Big Data can play havoc with Insured says report

All these days, we have witnessed a lot of blah, blah, blah about the positives of Big Data and its influence on various industries. But now, here’s a news piece which proves that big data can also prove notorious if it is governed by fickle minds.

According to the Wall Street Journal Report, companies like Walmart and JP Morgan chase are using big data mining to track the health of their employees. This is not only raising plenty of privacy concerns, but is also helping companies to predict which employees might soon come down with serious conditions and go for a heavy insurance claim. Though, it superficially tells us “how the employers are concerned about their employees” it is not in reality.

Going with the general notion, no employer is entitled to know the detailed info about their employee’s health, even if they are subsidizing a part of their employees insurance. All this is because, the info is private, and should be preserved between the employee, doctor and health insurance company.

But recently, companies looking to cut health insurance costs have been hiring third parties to contract the work of mining all this data for them.

As a part of this program, companies are well in reserve getting alerted about the information that which employees might soon get pregnant, when they stop filling birth control prescriptions, as well as women who have made fertility related searches on Castlight’s health app.

“That data is matched with the woman’s age, and if applicable, the ages of her children to compute the likelihood of an impending pregnancy, says Jonathan Rende, Castlight’s chief research and development officer. She would then start receiving emails or in-app messages with tips for choosing an obstetrician or other prenatal care. If the algorithm guessed wrong, she could opt out of receiving similar messages.”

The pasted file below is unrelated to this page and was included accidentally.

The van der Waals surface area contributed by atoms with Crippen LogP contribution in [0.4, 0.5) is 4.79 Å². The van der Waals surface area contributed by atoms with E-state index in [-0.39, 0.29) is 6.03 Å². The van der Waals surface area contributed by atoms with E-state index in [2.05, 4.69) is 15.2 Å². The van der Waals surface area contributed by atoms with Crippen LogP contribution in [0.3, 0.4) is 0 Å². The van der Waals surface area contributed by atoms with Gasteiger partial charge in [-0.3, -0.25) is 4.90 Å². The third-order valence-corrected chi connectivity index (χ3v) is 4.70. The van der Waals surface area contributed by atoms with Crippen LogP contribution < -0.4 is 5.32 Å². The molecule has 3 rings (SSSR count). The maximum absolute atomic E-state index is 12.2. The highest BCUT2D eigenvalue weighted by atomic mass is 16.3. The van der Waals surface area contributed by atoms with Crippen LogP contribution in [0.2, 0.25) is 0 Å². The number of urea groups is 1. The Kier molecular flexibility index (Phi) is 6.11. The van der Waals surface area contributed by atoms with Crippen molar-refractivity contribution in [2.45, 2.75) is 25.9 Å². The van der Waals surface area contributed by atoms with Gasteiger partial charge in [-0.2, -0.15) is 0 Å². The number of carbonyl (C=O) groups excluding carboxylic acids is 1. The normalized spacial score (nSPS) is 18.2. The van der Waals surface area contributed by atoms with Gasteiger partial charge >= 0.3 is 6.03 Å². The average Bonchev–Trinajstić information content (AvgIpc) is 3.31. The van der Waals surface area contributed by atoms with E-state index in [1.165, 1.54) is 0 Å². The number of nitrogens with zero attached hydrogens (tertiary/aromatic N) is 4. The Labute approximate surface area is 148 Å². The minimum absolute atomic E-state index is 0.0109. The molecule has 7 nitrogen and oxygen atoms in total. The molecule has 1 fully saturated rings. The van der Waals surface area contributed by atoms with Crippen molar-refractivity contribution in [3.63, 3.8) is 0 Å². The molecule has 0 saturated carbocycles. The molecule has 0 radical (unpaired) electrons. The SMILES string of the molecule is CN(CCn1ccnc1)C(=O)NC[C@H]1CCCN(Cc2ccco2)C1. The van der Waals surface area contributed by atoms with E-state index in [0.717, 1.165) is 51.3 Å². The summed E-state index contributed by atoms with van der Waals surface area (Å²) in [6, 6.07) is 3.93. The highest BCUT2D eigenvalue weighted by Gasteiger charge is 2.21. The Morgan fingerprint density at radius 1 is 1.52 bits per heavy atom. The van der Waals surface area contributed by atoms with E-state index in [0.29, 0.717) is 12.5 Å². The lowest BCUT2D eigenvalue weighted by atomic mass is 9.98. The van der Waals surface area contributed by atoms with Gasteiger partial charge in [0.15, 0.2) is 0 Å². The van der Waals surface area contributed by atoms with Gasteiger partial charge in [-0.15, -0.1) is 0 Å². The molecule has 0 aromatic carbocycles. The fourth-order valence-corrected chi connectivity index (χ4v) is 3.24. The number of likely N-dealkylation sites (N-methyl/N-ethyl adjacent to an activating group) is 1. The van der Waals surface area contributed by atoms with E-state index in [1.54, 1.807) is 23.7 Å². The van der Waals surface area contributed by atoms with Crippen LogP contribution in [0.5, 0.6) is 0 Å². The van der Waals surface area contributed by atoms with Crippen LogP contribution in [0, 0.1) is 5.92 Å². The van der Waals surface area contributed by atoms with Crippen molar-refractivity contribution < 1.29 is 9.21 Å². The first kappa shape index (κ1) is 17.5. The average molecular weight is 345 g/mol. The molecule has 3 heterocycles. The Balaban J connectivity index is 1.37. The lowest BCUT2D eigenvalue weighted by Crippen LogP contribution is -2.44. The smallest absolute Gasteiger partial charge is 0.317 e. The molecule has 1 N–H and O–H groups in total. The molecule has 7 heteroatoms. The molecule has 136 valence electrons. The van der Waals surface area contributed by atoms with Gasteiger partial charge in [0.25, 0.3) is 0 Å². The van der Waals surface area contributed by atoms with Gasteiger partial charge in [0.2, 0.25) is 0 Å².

Although, these app services are incredible, they pass on the same info to employers who are always in a look out to cut down their healthcare bills.

The other example which The Wall Street Journal publicized on this nerve rattling issue was a recent case where spinal surgery was supposed to cost $20,000 or more to a certain section of employees working for a reputed firm. When Castlight discovered that 30% of Walmart employees were in an opinion to go for the surgery without a second opinion, the vendor made a concerted effort to communicate with employees about alternative options.

May be Castlight wanted the insurer get rid of huge claims coming from a single source in a span of a just one year.

So, if a firm which has employees doesn’t support such cases, then who will have to do it?

The answer from an anonymous working for Welltok said that employees who are not getting financial support from the insurance policy issued by their employers, should obviously depend on the individual policy which they would have probably taken to support big diseases( like cancer) insurance cover, which otherwise not covered by the employer issued policy.

Hence, all this proves that technology tools not only helped people live longer and lead healthier lives over the past century. But the same, if fallen into wrong hands can help corporations manipulate their employees’ actions.

Disagree…? Please share your comments on this notorious practice of using big data through comments section below.

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